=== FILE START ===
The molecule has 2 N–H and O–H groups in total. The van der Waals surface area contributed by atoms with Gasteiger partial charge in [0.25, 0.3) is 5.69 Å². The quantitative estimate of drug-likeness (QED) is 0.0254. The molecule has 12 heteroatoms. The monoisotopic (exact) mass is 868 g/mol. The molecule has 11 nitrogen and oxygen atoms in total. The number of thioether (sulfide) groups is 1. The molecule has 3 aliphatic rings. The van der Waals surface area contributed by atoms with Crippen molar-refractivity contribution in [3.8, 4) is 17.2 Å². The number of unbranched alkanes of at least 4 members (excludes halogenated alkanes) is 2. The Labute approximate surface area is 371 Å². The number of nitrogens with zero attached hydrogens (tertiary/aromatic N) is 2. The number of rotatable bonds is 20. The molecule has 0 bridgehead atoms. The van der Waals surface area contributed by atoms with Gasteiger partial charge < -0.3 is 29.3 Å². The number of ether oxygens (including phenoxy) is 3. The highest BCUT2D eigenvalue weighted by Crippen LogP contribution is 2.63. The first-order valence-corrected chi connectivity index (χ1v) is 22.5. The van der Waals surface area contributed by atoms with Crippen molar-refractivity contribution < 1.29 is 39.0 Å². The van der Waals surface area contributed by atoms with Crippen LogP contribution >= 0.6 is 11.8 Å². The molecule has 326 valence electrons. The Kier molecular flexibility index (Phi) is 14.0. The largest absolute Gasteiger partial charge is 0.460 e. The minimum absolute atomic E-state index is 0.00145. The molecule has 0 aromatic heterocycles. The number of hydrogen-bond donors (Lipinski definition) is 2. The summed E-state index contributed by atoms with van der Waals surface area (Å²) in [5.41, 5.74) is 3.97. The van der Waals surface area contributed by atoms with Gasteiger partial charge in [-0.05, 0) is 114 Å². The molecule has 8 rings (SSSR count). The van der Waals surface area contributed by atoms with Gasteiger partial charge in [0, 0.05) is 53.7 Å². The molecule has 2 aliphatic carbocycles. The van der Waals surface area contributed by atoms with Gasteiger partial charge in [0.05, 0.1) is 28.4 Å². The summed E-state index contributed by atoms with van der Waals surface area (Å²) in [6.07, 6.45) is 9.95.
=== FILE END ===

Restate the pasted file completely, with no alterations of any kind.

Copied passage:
The molecule has 2 N–H and O–H groups in total. The van der Waals surface area contributed by atoms with Gasteiger partial charge in [0.25, 0.3) is 5.69 Å². The quantitative estimate of drug-likeness (QED) is 0.0254. The molecule has 12 heteroatoms. The monoisotopic (exact) mass is 868 g/mol. The molecule has 11 nitrogen and oxygen atoms in total. The number of thioether (sulfide) groups is 1. The molecule has 3 aliphatic rings. The van der Waals surface area contributed by atoms with Crippen molar-refractivity contribution in [3.8, 4) is 17.2 Å². The number of unbranched alkanes of at least 4 members (excludes halogenated alkanes) is 2. The Labute approximate surface area is 371 Å². The number of nitrogens with zero attached hydrogens (tertiary/aromatic N) is 2. The number of rotatable bonds is 20. The molecule has 0 bridgehead atoms. The van der Waals surface area contributed by atoms with Gasteiger partial charge < -0.3 is 29.3 Å². The number of ether oxygens (including phenoxy) is 3. The highest BCUT2D eigenvalue weighted by Crippen LogP contribution is 2.63. The first-order valence-corrected chi connectivity index (χ1v) is 22.5. The van der Waals surface area contributed by atoms with Crippen molar-refractivity contribution < 1.29 is 39.0 Å². The van der Waals surface area contributed by atoms with Crippen LogP contribution >= 0.6 is 11.8 Å². The molecule has 326 valence electrons. The Kier molecular flexibility index (Phi) is 14.0. The largest absolute Gasteiger partial charge is 0.460 e. The minimum absolute atomic E-state index is 0.00145. The molecule has 0 aromatic heterocycles. The number of hydrogen-bond donors (Lipinski definition) is 2. The summed E-state index contributed by atoms with van der Waals surface area (Å²) in [5.41, 5.74) is 3.97. The van der Waals surface area contributed by atoms with Gasteiger partial charge in [-0.05, 0) is 114 Å². The molecule has 8 rings (SSSR count). The van der Waals surface area contributed by atoms with Gasteiger partial charge in [0, 0.05) is 53.7 Å². The molecule has 2 aliphatic carbocycles. The van der Waals surface area contributed by atoms with Gasteiger partial charge in [0.05, 0.1) is 28.4 Å². The summed E-state index contributed by atoms with van der Waals surface area (Å²) in [6.07, 6.45) is 9.95.